Saturday, 27 April 2013

Oregon... Blazing a trail... In a wagon!!!


Published by Rio Grande Games and designed by Henrik and Ase Berg, Oregon was a random purchase from a discount store that quickly found itself becoming a regular feature on our table.

Having the pioneer era of American history as a setting initially drew an emphatic ‘meh’ from me but the art on the box is really nice, featuring a wagon train overlooking a rolling vista of unsettled America and bearing the legend ‘Oregon – The way the west was won…’. The quality of the box is equal to that of Carcassonne. It feels very sturdy and the inside of the box comes with an insert that divides the internal cavity into four sections for a less jumbled storage area.

The board is a great size and features a segmented board with four different types of space, grasslands, railroads, mountains and water. Across the top and left side of the board are symbols that work as coordinates (more on this in a few) these symbols are a wagon, a buffalo, some settlers, an eagle and a campfire. Finally around the outer edge there is the regular euro game style score tracker that goes from 1 – 100.

The cards are half sized, with a nice vinyl coating, and come in two flavours. Location cards have the same symbols as the coordinates on the board and the building cards which represent the buildings and structure tiles.

The structure tiles are made from good quality card and show the building on them and a point value for each. The buildings are a mall, a port, a store, a church/chapel, a train station, a post office, and two mines, gold and coal, which do not have point values but reward the player with a random value token, lower value for coal and higher for gold. The tokens are really good, printed centrally and punched very well, in fact I actually shook half of them lose without punching them out, such was the quality of the cutting done for boxing.

The player pieces are essentially cowboy meeple (dubbed cowboy-ples by our group!), they are little wooden fellas molded as silhouettes of people with apparently massive Stetson hats on their little wooden heads, and these come in four flavours, red, blue, yellow and green.
The players also have two extra tokens each to use, one is a joker token, which can be used instead of a location card if you need a specific one but don’t have one, and an extra turn token which the player can use to immediately take another go. These can only be used once per turn and can only be replenished by scoring on specific buildings.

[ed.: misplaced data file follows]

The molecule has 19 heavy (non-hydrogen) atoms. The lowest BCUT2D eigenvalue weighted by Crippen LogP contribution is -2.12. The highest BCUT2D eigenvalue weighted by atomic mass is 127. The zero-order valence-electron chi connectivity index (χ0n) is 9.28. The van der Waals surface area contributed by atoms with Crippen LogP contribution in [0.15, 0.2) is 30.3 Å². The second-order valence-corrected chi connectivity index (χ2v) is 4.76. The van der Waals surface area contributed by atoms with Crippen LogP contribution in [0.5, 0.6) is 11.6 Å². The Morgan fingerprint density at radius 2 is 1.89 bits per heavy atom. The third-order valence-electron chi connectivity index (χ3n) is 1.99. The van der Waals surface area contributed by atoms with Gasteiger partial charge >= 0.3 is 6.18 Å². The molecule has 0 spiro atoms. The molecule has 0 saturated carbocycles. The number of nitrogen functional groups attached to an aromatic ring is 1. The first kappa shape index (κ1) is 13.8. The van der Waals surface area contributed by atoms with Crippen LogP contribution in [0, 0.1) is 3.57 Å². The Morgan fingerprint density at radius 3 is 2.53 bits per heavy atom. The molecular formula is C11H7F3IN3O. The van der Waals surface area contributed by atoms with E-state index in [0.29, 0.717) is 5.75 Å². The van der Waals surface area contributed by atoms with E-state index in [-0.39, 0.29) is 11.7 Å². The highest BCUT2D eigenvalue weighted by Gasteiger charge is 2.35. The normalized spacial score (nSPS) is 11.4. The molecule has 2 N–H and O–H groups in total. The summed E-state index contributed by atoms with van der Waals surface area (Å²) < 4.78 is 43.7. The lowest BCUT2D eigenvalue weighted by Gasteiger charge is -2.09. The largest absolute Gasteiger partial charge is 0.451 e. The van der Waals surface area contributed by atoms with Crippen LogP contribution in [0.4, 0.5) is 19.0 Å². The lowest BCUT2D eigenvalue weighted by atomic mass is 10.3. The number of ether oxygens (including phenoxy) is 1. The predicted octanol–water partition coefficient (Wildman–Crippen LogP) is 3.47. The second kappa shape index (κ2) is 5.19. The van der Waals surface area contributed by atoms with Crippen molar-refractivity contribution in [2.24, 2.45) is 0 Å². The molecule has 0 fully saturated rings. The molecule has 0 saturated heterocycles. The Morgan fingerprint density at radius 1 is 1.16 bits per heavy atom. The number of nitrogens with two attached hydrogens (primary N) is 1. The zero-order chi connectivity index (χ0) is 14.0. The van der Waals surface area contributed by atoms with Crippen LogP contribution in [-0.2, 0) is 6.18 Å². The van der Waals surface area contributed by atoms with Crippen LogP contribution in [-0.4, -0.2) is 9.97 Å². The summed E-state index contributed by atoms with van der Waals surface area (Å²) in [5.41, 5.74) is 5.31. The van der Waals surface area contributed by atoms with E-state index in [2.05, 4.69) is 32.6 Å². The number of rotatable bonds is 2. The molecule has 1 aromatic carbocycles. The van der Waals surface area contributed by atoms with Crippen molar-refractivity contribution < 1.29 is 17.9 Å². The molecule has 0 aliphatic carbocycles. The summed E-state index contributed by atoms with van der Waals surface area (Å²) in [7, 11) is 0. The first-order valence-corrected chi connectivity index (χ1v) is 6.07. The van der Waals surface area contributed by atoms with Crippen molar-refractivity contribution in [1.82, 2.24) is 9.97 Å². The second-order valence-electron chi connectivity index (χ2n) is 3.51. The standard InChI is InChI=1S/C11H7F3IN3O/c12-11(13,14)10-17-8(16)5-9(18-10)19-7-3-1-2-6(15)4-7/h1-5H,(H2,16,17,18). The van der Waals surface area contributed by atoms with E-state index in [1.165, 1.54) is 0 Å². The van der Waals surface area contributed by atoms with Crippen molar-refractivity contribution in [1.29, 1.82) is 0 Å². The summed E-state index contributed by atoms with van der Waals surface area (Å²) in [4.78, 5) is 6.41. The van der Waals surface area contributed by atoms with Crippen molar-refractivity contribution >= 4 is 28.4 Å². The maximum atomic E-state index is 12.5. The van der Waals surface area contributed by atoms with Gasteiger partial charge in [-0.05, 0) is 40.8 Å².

The pieces and components for this game are simple but brilliant at the same time, much like Carcassonne part of the appeal is in the stripped down, simple presentation. It isn’t bogged down by a box full of gubbins and fluff like a lot of games, particularly American games.


To begin the game each player is furnished with a handful of meeple, one of which is kept aside to act as a score tracker on the board, and four cards, three location cards and one building cards.

Each turn players play two of their cards to place pieces on the board. Playing two location cards allows the player to place a meeple, usually in proximity to a building or mine in order to score. Playing a location and a building card allows the player to place a building on the board anywhere along the corresponding location. Placing a building next to meeple gives the owning player points so placement on a crowded board can become very tactical.

Scoring on mines gives the player a random token instead of an instant score. These are kept secret until the end of the game and many times our games have been won by someone revealing a stack of high scoring tokens at the end and storming into the lead from the back. I just wish once or twice that it could have been me! I’m not the luckiest Oregon player at our table.

It isn’t the longest of games, usually clocking in at around the 45 minute mark for the average game, adding 10 – 15 for teaching any new players as the rules are easy enough to grasp mid game with only the briefest of pre game run-throughs.
The pieces are good but not astounding and I had a little problem with a small amount of board warping, but this is more indicative of the storage by the aforementioned discount store and not the manufacturers.
I will give Oregon 7/10. It fits well with a full group of four but it loses something when you play with less. I couldn’t say that I would have paid full price for it but as a random find for less than £10 it is a great game to break up a day of more in depth, story driven games.

No comments:

Post a Comment